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Besides the hormonal imbalance, the array of emotions and other side effects of peri-menopause, the one thing that I think bothers me most is the lack of acceptance and understanding of it as a legit condition. I have a fruit allergy…I’m allergic to “tree fruit”… so apples, peaches, pears etc. When I tell people that they automatically don’t want to believe this is possible. For the life of me, I don’t know why this is so hard to believe. It’s especially predominant in older generations. “In my day we ate what we were given and we liked it!” They proceed to try to feed me fruit because the allergy must be all in my head…. Whatever! Tell it to my Epi-Pen. Anyway, where am I going with this you say… the reaction of disbelief in my fruit allergy is the same one I get when I say that I am going through peri-menopause. Total disbelief, the assumption that I am making it up or looking for a reason for my symptoms. Why is this concept so hard to believe? Medical science backs it up. Doctors are aware of it. All the symptoms are there. So why the mental obstacle? Folks should take a minute to reflect back on their mothers between the ages of 40 and 60. Do you think she could have benefited from some hormone therapy or some doctor’s advice or any other help to get her sanely through that time? Come on, I bet if you thought hard about it, you’d notice that she may have been a little “off”. It’s also funny that we have to convince our own family doctors to explore this as a possibility. I’m slightly annoyed that I have to go to the doctor armed with print outs and books to back up my conviction in this. One day the stage of peri-menopause will be as common place as adolescence and menopause. It will just be a regular, accepted stage that we’re all aware of and we’re be ready for it rather than confused for years and years before finally sorting it out. Until next time. Sara Purves Sara attended the Claude Watson School for the Arts, a prestigious Toronto based high school for gifted creative students. She then moved on to the Ontario College of Art and Design for 4 years where she majored in Environmental Design. After graduation in 1993, Sara pursued many creative arenas including: retail store design, fashion design, had gallery exhibitions of her paintings, and volunteered in many areas of the arts before settling into a career in graphic design. Sara was employed as art director and graphic designer at several well known advertising agencies and creative design shops where she worked with a variety of clients. Sara is also someone who’s unwillingly entered early perimenopause and muddles her way through frustrations and...

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How do you expect it to work if you don’t take it?!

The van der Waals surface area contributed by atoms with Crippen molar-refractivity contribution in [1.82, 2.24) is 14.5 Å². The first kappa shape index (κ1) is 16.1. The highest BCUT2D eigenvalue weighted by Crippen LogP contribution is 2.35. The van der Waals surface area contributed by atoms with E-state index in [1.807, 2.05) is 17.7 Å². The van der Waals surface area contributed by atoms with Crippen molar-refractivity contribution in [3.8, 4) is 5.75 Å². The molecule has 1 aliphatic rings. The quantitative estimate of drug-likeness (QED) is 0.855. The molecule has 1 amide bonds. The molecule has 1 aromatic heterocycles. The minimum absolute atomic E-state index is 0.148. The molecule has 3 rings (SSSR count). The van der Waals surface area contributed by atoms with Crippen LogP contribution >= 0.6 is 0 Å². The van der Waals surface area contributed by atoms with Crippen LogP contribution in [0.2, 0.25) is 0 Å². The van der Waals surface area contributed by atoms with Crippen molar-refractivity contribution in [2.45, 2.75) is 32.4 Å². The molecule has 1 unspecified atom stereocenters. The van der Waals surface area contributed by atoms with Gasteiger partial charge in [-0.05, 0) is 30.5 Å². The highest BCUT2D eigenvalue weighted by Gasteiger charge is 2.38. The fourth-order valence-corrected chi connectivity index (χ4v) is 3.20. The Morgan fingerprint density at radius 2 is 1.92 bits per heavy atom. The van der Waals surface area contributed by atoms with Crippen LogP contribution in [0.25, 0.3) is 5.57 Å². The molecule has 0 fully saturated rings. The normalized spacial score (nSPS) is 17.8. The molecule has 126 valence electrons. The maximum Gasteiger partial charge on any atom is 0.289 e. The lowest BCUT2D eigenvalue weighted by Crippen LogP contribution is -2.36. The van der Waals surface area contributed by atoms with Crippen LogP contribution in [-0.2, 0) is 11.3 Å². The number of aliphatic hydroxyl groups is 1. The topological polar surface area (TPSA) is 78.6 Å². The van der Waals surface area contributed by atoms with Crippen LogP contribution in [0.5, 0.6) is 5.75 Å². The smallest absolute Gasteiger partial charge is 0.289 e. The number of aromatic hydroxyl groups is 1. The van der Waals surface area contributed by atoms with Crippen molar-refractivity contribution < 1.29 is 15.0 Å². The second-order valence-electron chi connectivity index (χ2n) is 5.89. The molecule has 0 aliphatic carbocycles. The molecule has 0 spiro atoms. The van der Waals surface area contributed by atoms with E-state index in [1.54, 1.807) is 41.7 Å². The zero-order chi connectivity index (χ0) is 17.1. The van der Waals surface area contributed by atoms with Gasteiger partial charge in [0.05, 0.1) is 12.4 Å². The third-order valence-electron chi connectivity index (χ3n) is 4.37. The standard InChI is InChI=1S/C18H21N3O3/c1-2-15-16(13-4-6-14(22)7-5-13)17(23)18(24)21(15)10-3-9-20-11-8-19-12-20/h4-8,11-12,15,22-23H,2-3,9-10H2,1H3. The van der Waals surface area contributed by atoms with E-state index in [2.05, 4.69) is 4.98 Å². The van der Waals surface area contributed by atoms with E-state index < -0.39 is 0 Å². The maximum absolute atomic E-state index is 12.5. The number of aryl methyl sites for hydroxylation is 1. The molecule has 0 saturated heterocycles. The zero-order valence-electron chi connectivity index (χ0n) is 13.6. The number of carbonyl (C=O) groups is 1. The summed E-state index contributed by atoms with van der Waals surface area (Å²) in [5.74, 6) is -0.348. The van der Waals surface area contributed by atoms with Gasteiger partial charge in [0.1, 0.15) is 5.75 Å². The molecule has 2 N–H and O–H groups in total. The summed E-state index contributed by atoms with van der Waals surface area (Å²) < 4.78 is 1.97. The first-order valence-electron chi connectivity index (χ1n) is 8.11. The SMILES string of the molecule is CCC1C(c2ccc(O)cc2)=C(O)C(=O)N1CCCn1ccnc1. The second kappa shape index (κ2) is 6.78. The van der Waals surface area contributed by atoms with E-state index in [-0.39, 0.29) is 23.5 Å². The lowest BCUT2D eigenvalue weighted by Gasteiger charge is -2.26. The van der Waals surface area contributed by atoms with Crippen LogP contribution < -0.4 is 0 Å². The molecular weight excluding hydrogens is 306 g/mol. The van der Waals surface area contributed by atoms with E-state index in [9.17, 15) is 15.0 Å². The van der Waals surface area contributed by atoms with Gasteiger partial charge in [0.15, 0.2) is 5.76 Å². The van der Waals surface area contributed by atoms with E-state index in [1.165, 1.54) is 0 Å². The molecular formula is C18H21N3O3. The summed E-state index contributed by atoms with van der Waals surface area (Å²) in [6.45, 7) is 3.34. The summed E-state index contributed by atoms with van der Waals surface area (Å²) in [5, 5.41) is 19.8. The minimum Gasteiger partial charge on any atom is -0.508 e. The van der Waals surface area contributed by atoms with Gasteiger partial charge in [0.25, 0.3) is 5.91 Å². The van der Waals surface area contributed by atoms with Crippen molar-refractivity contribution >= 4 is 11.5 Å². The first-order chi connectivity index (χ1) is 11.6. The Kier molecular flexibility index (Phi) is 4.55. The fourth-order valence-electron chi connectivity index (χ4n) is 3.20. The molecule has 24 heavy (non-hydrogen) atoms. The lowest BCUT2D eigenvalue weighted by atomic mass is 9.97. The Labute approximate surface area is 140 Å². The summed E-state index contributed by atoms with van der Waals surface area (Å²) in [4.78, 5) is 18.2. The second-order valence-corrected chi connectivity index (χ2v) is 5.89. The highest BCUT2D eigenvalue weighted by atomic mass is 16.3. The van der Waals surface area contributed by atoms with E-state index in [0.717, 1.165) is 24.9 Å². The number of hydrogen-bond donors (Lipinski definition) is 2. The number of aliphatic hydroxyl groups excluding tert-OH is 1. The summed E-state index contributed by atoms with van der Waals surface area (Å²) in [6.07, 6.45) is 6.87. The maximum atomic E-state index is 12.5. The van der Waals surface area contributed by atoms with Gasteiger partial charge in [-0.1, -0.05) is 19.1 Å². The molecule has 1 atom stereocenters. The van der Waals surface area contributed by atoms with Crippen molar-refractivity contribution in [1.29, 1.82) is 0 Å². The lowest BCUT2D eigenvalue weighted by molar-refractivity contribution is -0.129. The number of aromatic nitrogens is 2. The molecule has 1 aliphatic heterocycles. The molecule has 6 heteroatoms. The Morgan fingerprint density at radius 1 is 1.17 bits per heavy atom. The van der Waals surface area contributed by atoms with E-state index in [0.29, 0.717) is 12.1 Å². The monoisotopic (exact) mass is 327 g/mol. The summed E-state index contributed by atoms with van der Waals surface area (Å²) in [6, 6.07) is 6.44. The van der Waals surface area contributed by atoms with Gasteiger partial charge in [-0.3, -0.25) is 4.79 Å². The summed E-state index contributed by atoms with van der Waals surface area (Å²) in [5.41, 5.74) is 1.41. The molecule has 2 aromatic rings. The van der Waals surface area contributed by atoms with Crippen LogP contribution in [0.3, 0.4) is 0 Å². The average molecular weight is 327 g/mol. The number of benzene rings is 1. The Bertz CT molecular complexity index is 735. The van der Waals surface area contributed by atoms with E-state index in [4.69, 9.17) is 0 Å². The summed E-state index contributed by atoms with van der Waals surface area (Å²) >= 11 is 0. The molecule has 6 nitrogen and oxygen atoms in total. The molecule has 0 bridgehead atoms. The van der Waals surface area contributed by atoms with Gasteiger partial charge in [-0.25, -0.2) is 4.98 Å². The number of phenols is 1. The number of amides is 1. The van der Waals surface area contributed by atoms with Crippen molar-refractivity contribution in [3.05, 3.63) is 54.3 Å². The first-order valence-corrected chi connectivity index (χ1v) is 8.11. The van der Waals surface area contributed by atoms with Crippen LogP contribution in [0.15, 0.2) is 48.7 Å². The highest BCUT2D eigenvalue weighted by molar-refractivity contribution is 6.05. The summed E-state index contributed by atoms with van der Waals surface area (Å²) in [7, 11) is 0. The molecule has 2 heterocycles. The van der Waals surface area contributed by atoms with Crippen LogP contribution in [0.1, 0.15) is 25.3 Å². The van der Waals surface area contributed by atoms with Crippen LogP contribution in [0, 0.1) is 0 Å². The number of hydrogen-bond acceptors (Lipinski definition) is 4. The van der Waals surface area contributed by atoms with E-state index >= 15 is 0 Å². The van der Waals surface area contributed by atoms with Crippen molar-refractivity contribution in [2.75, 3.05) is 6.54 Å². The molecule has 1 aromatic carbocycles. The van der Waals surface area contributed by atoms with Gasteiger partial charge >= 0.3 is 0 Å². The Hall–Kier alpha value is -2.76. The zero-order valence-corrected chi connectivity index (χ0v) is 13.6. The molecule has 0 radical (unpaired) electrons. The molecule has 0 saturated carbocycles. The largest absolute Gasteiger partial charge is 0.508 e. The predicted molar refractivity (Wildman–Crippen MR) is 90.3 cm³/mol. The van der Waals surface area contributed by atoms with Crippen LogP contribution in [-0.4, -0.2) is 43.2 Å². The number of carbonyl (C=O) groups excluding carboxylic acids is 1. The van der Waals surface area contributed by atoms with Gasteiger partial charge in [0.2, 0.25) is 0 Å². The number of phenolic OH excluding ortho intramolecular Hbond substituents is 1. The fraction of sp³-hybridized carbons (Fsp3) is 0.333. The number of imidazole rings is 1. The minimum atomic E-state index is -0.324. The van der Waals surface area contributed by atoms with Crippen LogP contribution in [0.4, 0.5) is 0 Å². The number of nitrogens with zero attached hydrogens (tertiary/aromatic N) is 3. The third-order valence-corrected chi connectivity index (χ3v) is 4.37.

How do you expect it to work if you don’t take it?!

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Of course it makes sense… in order to get the benefit from taking supplements, you actually have to TAKE the supplements!  This may seem intuitive, but it’s not.  I know from personal experience how easy it is to fall off the wagon.  We all have busy lives, multi-tasking, juggling many balls… usually it’s us who we take care of last, so it’s not unusual that often times remembering to take our vitamins is no small feat.    I talk alot to women about “compliance”.   Being compliant means following directions and being consistent… it means adapting a program and sticking to it.  Easier said than done, I know. The key is to figure out what works best in your daily routine, and make sure it’s something you can commit to.  With over 20 years of supplement-popping experience, here’s what works for me: Tips: I take my vitamins in the morning and night I leave the bottles ON my bathroom counter in clear view – and I take my vitamins before I brush my teeth – it’s become part of my routine. I also find that taking vitamins with juice makes it easier for me to swallow – the taste of the juice masks the taste of the vitamins, and the more viscous (or thick) the liquid is, the easier it is to swallow the supplements. The other thing I do is sort out my supplements in one-week batches using pill containers (the kind you buy at a drug store with a different compartment for each day of the week).   I found that the more supplements I took, the more time consuming it became unscrewing bottle caps several times a day.   This way, I count out a one-week supply in advance, and it’s a huge time saver! Do you have any tips you can share? Until next time, Shawna Shawna Page Shawna Page is the founder and CEO of femMED. Following a 20-year career in the investment banking industry, Shawna was ready to settle down and take on a new challenge: early retirement and being a full-time mother to her three children. Little did she realize she would be back in the saddle after only 3 weeks. Living a healthy lifestyle has always been a top priority, and over the years Shawna had gained a tremendous amount of knowledge in the natural health world, but more importantly, she became very aware of the consumer pitfalls as well. Searching the store aisles for the right supplement was frustrating and confusing. There was no trusted brand just for women. That, combined with the lack of natural options available to women, gave birth to her desire to simplify things and she created femMED, the first ever consumer friendly all-natural solution to women’s most common health...